him as well as our hearing sons and daughter." 

The continual participation of people in various departmental 
programs emerges throughout the following pages. Graduate stu- 
dents on expedition or engaged in research projects in collaboration 
with our scientific staff; scientists — from more than 30 countries and 
most of the United States, in 1965; high ability high school students 
attending the Holiday Science Lectures; school groups participating 
in such Raymond Foundation workshops as "Animals Without Back- 
bones;" teachers attending a summer institute in geology at the 
Museum — all are integral to answering, "What is a Museum?" 

These and our other visitors combined to increase attendance to 
1,565,189 — continuing a seven-year upward trend. Almost the en- 
tire 33^^% increase over 1964 can be attributed to increased school 
attendance. 

INSTITUTIONAL DEVELOPMENT 

As stated in the last several Annual Reports, the Museum enjoys 
almost unparalleled opportunities to broaden and strengthen its pro- 
gram in exhibition, education, research. The principal requirement, 
plainly stated, is radically increased annual income for both operating 
and capital expenses. Adequate income is not likely to be derived 
from any single source; it is thus essential that logical areas of respon- 
sibility be delineated. Our four major categories of operating expense 
are (1) operation of the building as a public exhibition museum; 
(2) exhibit revision; (3) scientific program; (4) educational program. 
For many years, a major portion of the cost of the first category has 
been covered by tax support through the Chicago Park District. 
The Commissioners of the Park District have been most helpful and 
sensitive to the needs of the Chicago museums. In late 1965 a very 



necessary increase in the levy was voted, funds from which increase 
will become available in 1967. Exhibit revision and our scientific and 
educational programs have traditionally been funded primarily from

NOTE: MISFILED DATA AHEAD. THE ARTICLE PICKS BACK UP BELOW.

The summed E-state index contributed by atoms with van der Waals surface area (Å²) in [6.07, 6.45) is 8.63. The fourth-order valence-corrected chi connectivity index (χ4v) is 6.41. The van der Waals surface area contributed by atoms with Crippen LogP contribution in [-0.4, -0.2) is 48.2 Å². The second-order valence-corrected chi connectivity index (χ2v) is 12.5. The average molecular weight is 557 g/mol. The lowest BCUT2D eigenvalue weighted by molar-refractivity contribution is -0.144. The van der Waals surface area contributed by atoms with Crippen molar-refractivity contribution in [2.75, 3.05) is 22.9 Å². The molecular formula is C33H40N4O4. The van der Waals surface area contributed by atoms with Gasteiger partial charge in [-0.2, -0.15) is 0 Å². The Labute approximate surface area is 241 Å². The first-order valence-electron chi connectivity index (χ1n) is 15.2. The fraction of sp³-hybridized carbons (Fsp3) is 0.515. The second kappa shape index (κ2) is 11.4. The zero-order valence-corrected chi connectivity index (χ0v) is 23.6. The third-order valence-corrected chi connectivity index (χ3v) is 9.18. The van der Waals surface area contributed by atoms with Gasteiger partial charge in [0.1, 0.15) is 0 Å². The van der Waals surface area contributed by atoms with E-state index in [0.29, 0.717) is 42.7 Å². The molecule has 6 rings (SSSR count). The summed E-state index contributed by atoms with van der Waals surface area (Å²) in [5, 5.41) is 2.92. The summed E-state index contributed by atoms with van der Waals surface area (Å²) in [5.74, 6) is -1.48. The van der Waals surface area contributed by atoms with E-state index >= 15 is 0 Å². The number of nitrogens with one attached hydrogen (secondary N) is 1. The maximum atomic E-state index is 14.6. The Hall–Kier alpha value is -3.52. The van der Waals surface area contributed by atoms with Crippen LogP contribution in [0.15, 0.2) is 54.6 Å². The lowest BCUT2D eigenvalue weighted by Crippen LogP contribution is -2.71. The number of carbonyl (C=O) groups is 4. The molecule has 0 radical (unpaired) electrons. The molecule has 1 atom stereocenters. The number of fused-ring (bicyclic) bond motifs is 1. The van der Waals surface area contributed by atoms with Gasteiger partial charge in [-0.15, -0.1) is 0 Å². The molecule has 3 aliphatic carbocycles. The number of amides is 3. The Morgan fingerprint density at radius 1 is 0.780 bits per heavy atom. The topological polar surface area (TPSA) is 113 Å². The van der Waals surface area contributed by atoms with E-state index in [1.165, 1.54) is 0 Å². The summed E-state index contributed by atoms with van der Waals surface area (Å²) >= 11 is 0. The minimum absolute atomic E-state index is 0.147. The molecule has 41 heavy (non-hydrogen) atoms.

endowment income. It is quite clear, however, that the scientific 
activities of the Museum have grown to such a point that they tran- 
scend any logical level of local support. Increased federal support 
of our scientific program through grants from the National Science 
Foundation during the last ten years has been of inestimable value 
in preserving our research output. Even more recently, support from 
the Office of Naval Research, the National Institutes of Health, and 
the Office of the Surgeon General, United States Army, have broad- 
ened the federal contribution. This conforms to the pattern that has 
similarly emerged in the universities and independent research insti- 
tutions of the country during a comparable period. 

In summary, a dynamic and balanced program can be achieved 
by the Museum through continuation of Park District support, aug- 
mented local support from diverse segments of the community, and 
radically increased federal support of our nationally significant scien- 
tific program. 

Good progress was made during 1965 in enlarging our non-govern- 
mental base of support. Outstanding among the gifts received were 
those of Mr. John M. Simpson, the Searle Foundation, Henry P. 
Isham, William H. Mitchell, Joseph N. Field, Marshall Field & Com- 
pany, International Harvester Foundation, Wenner-Gren Founda- 
tion, Mr. and Mrs. William S. Street, and The Chicago Community 
Trust (Ruth Jones Allison Fund and John G. and Frances Searle 
Fund). A bequest of $1,000,000 from the late Stanley Field was the 
capstone of nearly sixty years of devoted service to the Museum and 
the natural sciences. A full list of those who contributed other than